Carrot Kimchi

This carrot kimchi can be eaten as a salty, spicy side dish or used to add loads of flavour to soups or stews. Kimchi is the national dish of Korea and is a way of preserving vegetables by salting and spicing them and then allowing them to ferment. Traditionally jars of kimchi, or ongi, were buried to keep frozen during the winter months. Classic Kimchi is made with Chinese cabbage though radish kimchi is also commonly served.

Like the majority of kimchis, this carrot kimchi is spiced with gochugaru, Korean chilli flakes, which have a unique flavour that’s unlike any other kinds of chilli flakes I’ve tasted. If you can’t find these, then a milk chilli powder would probably be fine though I’d suggest buying them online. Dried ingredients and spices are well suited to online shopping. Their light weight and long shelf-life mean they can withstand far delivery and won’t be too expensive.

Unfortunately, like most kimchis, this carrot kimchi is not vegetarian as it contains fish sauce. I have heard though, from an actual Korean so it’s under good authority, that the fish sauce can be replaced with light soy sauce which would make it vegan!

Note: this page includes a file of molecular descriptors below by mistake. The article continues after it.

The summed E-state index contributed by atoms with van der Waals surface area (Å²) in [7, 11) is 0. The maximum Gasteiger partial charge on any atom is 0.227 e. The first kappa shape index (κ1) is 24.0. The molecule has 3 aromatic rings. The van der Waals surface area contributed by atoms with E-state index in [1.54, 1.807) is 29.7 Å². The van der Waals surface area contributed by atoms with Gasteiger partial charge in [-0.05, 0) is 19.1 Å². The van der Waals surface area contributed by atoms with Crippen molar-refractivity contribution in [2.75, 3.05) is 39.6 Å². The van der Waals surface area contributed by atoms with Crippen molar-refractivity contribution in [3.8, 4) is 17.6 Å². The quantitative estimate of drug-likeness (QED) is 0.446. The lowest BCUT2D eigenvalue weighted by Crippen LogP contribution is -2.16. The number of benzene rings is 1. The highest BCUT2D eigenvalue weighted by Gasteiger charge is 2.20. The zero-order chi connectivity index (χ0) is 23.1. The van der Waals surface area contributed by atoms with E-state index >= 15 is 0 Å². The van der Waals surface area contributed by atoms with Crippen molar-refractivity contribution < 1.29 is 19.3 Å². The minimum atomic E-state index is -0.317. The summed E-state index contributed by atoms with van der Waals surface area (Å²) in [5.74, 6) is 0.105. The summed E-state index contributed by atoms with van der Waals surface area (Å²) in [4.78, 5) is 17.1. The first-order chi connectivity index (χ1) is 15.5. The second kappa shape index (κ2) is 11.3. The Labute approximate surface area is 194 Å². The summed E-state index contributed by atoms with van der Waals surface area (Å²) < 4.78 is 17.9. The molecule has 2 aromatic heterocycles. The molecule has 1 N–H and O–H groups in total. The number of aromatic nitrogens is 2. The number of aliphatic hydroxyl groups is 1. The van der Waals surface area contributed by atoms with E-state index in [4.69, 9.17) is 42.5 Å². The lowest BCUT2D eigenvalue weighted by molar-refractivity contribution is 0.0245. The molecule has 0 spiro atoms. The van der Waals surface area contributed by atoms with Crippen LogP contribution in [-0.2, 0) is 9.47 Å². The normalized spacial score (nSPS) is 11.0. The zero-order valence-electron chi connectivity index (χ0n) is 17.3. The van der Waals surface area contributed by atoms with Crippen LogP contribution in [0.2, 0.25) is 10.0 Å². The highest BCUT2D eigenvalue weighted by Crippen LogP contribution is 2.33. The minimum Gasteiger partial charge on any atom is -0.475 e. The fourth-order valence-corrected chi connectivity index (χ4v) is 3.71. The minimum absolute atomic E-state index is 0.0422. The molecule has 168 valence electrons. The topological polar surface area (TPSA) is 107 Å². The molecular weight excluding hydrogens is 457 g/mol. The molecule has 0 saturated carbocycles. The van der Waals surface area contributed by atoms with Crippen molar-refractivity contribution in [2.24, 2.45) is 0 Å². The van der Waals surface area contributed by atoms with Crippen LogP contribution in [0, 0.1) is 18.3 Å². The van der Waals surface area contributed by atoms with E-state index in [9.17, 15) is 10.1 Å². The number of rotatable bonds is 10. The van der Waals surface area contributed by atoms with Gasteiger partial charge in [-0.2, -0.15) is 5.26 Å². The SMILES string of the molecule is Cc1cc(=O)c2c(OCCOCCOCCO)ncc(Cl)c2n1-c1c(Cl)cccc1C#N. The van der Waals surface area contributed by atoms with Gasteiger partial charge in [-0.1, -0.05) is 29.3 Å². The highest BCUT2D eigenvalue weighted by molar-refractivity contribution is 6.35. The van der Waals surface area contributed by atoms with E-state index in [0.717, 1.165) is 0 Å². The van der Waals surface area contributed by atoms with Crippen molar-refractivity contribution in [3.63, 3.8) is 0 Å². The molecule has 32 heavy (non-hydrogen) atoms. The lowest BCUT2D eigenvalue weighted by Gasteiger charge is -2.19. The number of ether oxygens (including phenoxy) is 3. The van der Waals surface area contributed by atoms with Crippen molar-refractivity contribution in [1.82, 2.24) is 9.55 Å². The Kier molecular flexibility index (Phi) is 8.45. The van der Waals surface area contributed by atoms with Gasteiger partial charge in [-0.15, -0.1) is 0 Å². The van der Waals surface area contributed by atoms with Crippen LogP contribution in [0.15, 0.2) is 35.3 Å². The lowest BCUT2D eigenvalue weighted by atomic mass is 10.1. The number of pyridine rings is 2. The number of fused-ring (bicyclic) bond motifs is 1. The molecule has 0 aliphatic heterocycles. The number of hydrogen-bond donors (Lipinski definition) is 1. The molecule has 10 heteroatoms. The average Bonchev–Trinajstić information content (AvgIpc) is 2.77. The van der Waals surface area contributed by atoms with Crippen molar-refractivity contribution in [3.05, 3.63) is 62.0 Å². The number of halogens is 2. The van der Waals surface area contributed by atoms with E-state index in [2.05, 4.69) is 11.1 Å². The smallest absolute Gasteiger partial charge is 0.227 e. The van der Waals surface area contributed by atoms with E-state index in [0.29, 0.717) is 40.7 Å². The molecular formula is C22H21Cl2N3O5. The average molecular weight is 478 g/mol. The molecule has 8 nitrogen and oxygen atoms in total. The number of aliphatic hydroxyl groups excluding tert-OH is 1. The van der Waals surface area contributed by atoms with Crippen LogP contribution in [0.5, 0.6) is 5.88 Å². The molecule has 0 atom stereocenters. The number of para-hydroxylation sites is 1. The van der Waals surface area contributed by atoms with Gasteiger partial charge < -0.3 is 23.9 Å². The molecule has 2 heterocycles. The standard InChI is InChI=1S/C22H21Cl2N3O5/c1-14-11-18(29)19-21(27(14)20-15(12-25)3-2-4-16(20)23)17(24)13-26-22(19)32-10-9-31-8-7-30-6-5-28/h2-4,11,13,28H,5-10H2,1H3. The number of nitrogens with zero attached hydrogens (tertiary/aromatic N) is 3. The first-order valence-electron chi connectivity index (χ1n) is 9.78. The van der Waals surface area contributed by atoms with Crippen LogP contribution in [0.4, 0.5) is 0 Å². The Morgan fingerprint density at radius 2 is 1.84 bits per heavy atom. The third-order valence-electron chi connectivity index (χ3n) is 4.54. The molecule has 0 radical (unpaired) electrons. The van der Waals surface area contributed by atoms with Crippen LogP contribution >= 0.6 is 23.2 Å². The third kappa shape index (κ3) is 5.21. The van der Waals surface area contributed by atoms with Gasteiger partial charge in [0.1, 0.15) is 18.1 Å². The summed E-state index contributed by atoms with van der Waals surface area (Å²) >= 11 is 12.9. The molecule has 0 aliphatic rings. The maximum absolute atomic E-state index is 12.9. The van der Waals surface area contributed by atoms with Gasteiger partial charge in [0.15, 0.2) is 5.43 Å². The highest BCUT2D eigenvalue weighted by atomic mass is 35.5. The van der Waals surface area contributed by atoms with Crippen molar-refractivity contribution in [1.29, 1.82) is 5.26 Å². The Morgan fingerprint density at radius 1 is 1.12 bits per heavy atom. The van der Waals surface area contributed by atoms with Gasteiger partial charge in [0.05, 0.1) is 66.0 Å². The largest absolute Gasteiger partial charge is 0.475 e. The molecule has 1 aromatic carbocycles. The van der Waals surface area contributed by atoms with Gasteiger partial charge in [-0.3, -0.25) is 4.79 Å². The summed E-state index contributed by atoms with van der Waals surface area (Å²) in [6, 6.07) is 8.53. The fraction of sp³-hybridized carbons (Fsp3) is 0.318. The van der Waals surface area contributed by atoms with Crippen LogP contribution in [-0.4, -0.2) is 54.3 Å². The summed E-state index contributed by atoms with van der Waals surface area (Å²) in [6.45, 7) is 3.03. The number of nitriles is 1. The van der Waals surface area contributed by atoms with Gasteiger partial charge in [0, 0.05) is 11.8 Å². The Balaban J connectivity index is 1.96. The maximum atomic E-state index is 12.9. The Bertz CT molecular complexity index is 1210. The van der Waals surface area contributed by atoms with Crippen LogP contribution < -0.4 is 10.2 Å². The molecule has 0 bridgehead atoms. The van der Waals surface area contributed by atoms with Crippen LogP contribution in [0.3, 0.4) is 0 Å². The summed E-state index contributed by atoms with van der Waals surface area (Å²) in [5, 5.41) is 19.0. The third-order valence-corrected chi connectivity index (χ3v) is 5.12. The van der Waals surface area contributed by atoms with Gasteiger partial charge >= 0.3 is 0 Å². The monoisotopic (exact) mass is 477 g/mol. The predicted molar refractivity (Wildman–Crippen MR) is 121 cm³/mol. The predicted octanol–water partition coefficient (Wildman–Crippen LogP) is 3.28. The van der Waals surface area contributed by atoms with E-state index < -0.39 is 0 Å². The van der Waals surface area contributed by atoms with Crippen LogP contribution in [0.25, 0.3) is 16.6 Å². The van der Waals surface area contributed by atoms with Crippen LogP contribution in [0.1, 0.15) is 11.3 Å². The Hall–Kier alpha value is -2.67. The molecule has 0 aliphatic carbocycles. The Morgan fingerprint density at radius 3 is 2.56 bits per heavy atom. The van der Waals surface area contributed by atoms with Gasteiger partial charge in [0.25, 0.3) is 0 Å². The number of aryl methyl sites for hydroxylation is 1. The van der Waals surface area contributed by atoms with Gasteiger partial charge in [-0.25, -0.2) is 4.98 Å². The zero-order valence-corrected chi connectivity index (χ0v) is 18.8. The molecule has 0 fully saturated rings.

Carrot Kimchi


  • 1 Kg carrots, peeled and sliced julienne or into thin matchsticks
  • 3 tbsp sea salt flakes
  • 40 g daikon radish or mooli, grated (or extra carrot if unavailable)
  • 40 g leek, grated
  • 3 cloves of garlic, finely minced
  • 1 thumb sized piece of ginger, finely grated
  • 1 tbsp of gochugaru (Korean chilli flakes)
  • 2 tsp of fish sauce


  1. Once the carrots are chopped, add them to a large bowl, sprinkle over 2 tablespoons of sea salt flakes and mix in well.
  2. then add just enough cold water to barely cover the carrots. Weigh them down with another bowl and cover with cling film. Place it in the fridge for at least 10 hours or overnight.
  3. Then take it out, remove the cling film and smaller bowl and strain off the water. Really try to squeeze out as much as you can.
  4. Then add the grated radish, grated leek, minced garlic, grated ginger, the remaining tablespoon of sea salt, the gochugaru and the fish sauce and mix really well.
  5. Then pile the mixture into a clean mason jar. A litre sized one was enough for me but you might need 2 smaller ones or you could use a few old, clean jam jars.
  6. Close the jar and let it rest on the kitchen counter for 3 or 4 days at room temperature.
  7. Then open it up and push the kimchi down into its own juices. You should see it bubbling as you do this. This means that fermentation is happening.
  8. Then close it up and put it in the fridge for at least a week to ferment further.
  9. Then serve on its own as a side dish or use it in soups or stews.
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